(by William J. Bennett and John Cribb, ChicagoTribune) – Amid the backyard cookouts and ball games, let’s not forget the point of Memorial Day: to honor Americans who gave their lives in military service and to remember all those no longer with us who served.

Some of their names are famous. Men like Nathan Hale, the Connecticut teacher who joined the Patriot army and stepped forward when George Washington asked for volunteers to gather information behind enemy lines.

Hale was caught by the British and hanged as a spy, but he left us with words cherished by generations, “I only regret that I have but one life to lose for my country.”

Often the sacrifices of American servicemen slip from the nation’s collective memory. Every year millions of passengers walk through Chicago’s O’Hare International Airport knowing nothing of Lt. Cmdr. Edward “Butch” O’Hare. (see photo at right)

When a wave of Japanese bombers surprised the USS Lexington in the South Pacific during World War II, O’Hare fought them off in his Grumman F4F-3 Wildcat, downing five planes and disabling a sixth in minutes.

When he landed on the carrier deck, his first words were, “Just load those ammo belts, and I’ll get back up.” There was no need. His shooting had broken up the attack and saved the Lexington. O’Hare later disappeared over the Pacific during a night attack against Japanese torpedo bombers.

Some whom we honor this weekend carried the flag through hellish fire. Sgt. William Carney helped lead the 54th Massachusetts, a Northern black regiment, in the assault on Ft. Wagner near Charleston, S.C., during the Civil War. He was shot three times as he crossed the sands, but managed to hold the Stars and Stripes aloft.

“Boys, the old flag never touched the ground,” he exclaimed as he staggered back to his own lines. The 54th Massachusetts lost nearly half its men during the attack.

Many of those we honor gave their lives for their comrades. In 2004, Marine Cpl. Jason Dunham was on his way to help a convoy ambushed in western Iraq when an insurgent attacked him. As two other Marines rushed to subdue the man, a live enemy grenade fell to the ground.

Dunham threw his helmet and his own body over the grenade. He saved the lives of his fellow Marines, but the blast left him mortally wounded.

In 2005, Navy Seals Michael Murphy, Matthew Axelson, Danny Dietz and Marcus Luttrell dropped from a helicopter into mountainous Afghan terrain to locate a terrorist leader. A battle with dozens of Taliban fighters erupted.

With one man dead and the other two wounded, Murphy exposed himself to enemy fire to get a clear phone signal. “My guys are dying out here,” he told headquarters. “We need help.” He was shot while making the call.

Luttrell, the only team member to make it out alive, summed up Murphy’s final act in his book “Lone Survivor”: “His objective was clear: to make one last valiant attempt to save his two teammates. … Not a gesture. An act of supreme valor.”

The first widely observed Memorial Day came in 1868. It was known as Decoration Day back then, because people decorated soldiers’ graves with flowers and flags.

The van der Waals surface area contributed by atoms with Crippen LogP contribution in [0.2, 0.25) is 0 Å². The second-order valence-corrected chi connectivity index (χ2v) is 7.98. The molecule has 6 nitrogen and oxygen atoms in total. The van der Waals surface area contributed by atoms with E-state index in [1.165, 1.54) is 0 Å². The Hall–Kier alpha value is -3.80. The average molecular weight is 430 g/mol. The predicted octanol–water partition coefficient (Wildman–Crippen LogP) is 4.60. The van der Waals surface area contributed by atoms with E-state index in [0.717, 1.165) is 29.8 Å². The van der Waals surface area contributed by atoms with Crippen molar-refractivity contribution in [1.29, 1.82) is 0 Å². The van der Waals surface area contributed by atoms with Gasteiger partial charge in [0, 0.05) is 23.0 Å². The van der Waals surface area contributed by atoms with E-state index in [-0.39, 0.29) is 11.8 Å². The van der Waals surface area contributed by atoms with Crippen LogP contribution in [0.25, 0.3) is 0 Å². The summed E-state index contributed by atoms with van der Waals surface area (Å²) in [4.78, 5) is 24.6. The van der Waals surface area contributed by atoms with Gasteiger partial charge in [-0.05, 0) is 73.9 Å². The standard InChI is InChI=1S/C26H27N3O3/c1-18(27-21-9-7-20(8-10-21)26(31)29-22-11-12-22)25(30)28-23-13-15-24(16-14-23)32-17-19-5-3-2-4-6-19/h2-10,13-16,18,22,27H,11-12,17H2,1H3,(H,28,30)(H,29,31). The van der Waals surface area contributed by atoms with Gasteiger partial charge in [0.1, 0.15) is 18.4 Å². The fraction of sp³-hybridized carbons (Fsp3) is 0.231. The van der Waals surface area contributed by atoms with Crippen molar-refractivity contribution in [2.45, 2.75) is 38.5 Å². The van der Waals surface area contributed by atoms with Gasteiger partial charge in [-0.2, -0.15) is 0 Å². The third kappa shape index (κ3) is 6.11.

In a speech at Arlington National Cemetery that day, Gen. James Garfield (later the 20th president) gave us true words worth remembering: “For love of country they accepted death, and thus resolved all doubts, and made immortal their patriotism and their virtue.”

More than 1.3 million Americans have died during wars. They and all who have served in American uniforms hold a revered place in history. Through their sacrifice, the United States has liberated more people from tyranny than any other nation.

Twice in the 20th Century, American soldiers led the way in saving the world from slavery — first from the Axis powers, then from Soviet totalitarianism. In recent years, American soldiers have liberated tens of millions in the Middle East from brutal regimes.

The U.S. soldier is the greatest defender of freedom the world has ever known. Remembering those who served is more than a gesture. It is our duty.

NOTE: This article was first published at ChicagoTribune.com on May 25, 2009.

Reprinted here for educational purposes only. May not be reproduced on other websites without permission from The Chicago Tribune. Visit the website at ChicagoTribune.com.


1.  What is the main point of this commentary?

2.  What adjectives would you use to describe the charcter of all of the soldiers mentioned in the article?

3.  Which one of the heroes described in this article would you like to read more about?  Explain your answer.

4.  Consider the last paragraph of this commentary:  “The U.S. soldier is the greatest defender of freedom the world has ever known. Remembering those who served is more than a gesture. It is our duty.”
What do you think of this assertion?


Read more about Nathan Hale at eyewitnesstohistory.com/hale.htm.

Read more about Sgt. William Carney at en.wikipedia.org/wiki/William_Harvey_Carney.

Read more about Marine Cpl. Jason Dunham at jasonsmemorial.org/about.html.